Prosecutors want a federal judge to throw the book at Seagram’s liquor heiress Clare Bronfman for her role as a high-ranking member of the Nxivm sex-slave cult — by sentencing her to five years in prison and a $500,000 fine.
Although Bronfman’s non-binding plea deal calls for 21 to 27 months behind bars, in court papers filed Monday in Brooklyn, prosecutors say she deserves a “significant upward variance” that would double the maximum 30 months she faces under federal guidelines at her scheduled Sept. 30 sentencing.
“For years, Bronfman leveraged her colossal wealth to recruit individuals, often women with no legal status in the United States, into Nxivm-affiliated organizations,” prosecutors Tanya Hajjar and Mark Lesko wrote.
“Although she claimed to award ‘scholarships’ or present employment letters with the prevailing wage of a professional position, Bronfman had no intention of providing her victims with a living wage. Instead, she secured a work-force of individuals desperate to earn a living and dependent on her and on Nxivm and [cult leader] Keith Raniere for their continued legal status in the United States.”
The 127-page filing also says that Bronfman’s “unwavering support” of Raniere — who last year was found guilty as charged on seven counts, including racketeering and sex trafficking — “enabled him to perpetrate his crimes.”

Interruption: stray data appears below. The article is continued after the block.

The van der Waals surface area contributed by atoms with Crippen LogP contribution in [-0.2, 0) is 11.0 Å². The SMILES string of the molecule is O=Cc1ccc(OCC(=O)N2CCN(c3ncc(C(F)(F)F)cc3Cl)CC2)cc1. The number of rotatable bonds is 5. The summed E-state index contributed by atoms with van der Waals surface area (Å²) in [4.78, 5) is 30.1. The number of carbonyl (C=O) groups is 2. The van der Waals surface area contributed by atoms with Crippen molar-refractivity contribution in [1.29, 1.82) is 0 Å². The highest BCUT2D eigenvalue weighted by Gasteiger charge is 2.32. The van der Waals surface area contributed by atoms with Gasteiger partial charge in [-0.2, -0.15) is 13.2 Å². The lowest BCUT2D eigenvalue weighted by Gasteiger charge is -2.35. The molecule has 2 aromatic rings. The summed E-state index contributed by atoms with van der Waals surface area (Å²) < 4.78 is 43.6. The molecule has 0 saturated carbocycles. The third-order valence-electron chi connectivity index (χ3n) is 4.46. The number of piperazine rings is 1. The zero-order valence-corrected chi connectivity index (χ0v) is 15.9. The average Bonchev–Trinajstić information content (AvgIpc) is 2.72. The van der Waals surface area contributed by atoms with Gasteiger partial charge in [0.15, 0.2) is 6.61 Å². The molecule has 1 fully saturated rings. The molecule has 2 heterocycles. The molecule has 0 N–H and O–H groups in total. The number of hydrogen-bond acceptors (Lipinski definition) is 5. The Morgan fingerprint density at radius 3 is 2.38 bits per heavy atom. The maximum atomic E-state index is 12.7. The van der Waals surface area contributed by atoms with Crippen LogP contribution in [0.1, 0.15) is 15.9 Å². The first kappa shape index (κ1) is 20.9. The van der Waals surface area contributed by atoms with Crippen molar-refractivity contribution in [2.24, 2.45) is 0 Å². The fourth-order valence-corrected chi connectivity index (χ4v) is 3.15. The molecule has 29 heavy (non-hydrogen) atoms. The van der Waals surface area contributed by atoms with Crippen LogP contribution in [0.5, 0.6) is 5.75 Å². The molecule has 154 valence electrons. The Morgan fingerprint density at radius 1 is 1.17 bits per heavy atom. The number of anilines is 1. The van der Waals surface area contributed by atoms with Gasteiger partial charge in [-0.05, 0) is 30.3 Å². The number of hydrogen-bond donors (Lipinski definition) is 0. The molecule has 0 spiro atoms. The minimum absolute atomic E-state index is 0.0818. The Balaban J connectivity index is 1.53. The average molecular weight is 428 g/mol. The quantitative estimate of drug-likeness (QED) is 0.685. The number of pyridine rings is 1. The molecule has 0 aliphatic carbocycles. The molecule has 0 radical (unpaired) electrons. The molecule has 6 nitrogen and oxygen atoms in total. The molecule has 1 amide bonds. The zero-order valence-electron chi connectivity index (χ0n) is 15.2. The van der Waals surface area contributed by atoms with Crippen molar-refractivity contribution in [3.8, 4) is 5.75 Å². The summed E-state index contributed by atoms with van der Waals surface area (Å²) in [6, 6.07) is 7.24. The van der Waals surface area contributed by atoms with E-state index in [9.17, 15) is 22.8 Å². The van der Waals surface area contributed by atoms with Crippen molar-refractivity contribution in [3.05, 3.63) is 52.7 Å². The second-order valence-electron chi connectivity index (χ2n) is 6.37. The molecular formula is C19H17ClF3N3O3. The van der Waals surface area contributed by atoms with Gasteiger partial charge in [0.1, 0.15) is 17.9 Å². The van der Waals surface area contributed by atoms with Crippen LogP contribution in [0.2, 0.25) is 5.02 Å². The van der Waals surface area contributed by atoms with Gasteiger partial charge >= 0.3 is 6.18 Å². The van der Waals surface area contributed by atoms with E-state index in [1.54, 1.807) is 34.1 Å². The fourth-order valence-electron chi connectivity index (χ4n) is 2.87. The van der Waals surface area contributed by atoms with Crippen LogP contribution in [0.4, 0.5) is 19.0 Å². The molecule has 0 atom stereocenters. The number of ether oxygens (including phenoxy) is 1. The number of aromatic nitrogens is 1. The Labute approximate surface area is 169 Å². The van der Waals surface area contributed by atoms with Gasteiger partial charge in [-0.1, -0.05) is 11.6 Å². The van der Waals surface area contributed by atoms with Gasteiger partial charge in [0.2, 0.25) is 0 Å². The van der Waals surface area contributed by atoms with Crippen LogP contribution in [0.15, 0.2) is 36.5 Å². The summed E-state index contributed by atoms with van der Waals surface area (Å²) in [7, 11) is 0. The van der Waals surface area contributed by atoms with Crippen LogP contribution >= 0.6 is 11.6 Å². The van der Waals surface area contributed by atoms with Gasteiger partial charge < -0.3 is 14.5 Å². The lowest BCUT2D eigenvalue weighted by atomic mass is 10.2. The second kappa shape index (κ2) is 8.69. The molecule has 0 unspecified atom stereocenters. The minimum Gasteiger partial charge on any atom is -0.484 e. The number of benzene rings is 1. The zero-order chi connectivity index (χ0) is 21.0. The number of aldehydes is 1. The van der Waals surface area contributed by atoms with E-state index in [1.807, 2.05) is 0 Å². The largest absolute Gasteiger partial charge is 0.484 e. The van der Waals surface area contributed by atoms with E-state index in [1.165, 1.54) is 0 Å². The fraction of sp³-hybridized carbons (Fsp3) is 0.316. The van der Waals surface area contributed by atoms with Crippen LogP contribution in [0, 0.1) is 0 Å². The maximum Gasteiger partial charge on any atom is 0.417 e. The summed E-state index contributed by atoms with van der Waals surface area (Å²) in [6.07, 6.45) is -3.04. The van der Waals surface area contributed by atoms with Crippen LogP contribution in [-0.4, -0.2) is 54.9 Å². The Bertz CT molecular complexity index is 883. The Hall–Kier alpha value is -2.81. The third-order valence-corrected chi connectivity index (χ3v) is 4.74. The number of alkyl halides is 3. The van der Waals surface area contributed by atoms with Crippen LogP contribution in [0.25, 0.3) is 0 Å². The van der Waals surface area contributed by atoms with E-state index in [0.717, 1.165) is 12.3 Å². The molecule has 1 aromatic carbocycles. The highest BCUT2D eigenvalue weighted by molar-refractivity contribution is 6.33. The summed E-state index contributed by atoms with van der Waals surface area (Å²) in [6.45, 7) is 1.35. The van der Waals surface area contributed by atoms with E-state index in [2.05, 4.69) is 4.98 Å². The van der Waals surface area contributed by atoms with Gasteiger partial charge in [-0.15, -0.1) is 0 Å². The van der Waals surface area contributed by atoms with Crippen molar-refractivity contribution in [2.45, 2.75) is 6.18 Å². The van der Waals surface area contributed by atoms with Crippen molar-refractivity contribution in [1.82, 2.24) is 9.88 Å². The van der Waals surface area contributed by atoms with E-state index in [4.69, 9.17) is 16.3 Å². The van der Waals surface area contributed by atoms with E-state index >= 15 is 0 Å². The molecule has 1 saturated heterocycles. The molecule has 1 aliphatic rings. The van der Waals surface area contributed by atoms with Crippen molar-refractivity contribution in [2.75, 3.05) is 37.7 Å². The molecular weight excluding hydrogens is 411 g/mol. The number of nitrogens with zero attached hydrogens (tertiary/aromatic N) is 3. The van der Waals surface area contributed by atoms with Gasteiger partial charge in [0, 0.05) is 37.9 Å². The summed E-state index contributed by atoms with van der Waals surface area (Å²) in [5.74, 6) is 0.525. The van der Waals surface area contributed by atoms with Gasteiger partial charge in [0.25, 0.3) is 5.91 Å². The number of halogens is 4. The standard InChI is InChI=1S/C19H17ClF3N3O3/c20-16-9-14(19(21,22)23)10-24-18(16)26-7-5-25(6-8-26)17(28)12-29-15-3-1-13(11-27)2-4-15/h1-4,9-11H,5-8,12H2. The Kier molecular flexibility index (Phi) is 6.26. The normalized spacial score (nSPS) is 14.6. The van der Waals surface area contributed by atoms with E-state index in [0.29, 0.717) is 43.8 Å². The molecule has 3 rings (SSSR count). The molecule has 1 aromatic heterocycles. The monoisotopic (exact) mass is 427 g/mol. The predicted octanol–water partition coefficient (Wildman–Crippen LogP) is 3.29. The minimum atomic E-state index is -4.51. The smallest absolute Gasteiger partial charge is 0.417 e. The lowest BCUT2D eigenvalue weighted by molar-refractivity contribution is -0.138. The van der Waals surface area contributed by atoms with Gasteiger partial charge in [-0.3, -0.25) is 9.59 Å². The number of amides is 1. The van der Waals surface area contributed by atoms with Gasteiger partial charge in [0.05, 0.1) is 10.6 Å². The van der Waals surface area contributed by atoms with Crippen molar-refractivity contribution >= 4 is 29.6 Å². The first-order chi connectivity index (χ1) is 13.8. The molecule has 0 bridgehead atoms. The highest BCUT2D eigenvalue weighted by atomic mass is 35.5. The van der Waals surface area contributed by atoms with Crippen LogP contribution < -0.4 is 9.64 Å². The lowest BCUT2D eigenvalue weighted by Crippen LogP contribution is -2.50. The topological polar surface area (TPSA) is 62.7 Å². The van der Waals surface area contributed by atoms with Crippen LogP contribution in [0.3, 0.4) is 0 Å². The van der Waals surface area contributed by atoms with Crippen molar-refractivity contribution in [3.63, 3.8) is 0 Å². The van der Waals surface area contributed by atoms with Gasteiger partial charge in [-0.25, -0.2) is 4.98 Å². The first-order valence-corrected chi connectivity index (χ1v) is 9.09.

“She paid for scores of lawyers and private investigators to pursue individuals she perceived to be critics of Raniere and to attempt to intimidate Raniere’s victims into silence,” prosecutors wrote.
Those targets included reporters, ex-girlfriends of Rainiere’s, former Nxivm members and lawyers, and “even federal judges,” they said.
Prosecutors also noted that following Raniere’s March 2018 arrest in Mexico, “Bronfman funded a criminal defense fund that paid for his legal fees and the fees of individuals subpoenaed by the government to appear before the grand jury” and “remains loyal to and supports Raniere to this day.”